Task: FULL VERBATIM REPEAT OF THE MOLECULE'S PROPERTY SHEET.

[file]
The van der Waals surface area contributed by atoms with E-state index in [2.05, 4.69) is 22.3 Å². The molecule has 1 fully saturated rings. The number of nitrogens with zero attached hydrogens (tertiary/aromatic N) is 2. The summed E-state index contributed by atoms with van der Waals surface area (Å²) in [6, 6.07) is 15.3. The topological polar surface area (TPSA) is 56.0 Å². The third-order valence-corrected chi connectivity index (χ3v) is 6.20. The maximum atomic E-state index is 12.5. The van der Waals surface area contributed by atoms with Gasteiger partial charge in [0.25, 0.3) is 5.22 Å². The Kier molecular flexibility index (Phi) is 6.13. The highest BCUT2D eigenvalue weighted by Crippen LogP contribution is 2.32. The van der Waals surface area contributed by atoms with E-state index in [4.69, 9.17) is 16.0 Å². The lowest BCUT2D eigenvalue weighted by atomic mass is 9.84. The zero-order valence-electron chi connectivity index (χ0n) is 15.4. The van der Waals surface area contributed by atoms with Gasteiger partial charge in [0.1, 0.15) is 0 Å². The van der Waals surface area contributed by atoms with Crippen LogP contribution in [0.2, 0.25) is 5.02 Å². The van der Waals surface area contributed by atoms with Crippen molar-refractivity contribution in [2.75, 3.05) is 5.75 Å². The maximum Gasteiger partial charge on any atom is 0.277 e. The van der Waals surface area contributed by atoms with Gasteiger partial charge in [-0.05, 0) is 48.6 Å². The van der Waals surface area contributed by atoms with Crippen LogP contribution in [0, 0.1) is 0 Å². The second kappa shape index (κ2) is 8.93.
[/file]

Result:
The van der Waals surface area contributed by atoms with E-state index in [2.05, 4.69) is 22.3 Å². The molecule has 1 fully saturated rings. The number of nitrogens with zero attached hydrogens (tertiary/aromatic N) is 2. The summed E-state index contributed by atoms with van der Waals surface area (Å²) in [6, 6.07) is 15.3. The topological polar surface area (TPSA) is 56.0 Å². The third-order valence-corrected chi connectivity index (χ3v) is 6.20. The maximum atomic E-state index is 12.5. The van der Waals surface area contributed by atoms with Gasteiger partial charge in [0.25, 0.3) is 5.22 Å². The Kier molecular flexibility index (Phi) is 6.13. The highest BCUT2D eigenvalue weighted by Crippen LogP contribution is 2.32. The van der Waals surface area contributed by atoms with E-state index in [4.69, 9.17) is 16.0 Å². The lowest BCUT2D eigenvalue weighted by atomic mass is 9.84. The zero-order valence-electron chi connectivity index (χ0n) is 15.4. The van der Waals surface area contributed by atoms with Gasteiger partial charge in [0.1, 0.15) is 0 Å². The van der Waals surface area contributed by atoms with Crippen LogP contribution in [0.2, 0.25) is 5.02 Å². The van der Waals surface area contributed by atoms with Crippen molar-refractivity contribution in [2.75, 3.05) is 5.75 Å². The maximum Gasteiger partial charge on any atom is 0.277 e. The van der Waals surface area contributed by atoms with Gasteiger partial charge in [-0.05, 0) is 48.6 Å². The van der Waals surface area contributed by atoms with Crippen LogP contribution in [0, 0.1) is 0 Å². The second kappa shape index (κ2) is 8.93.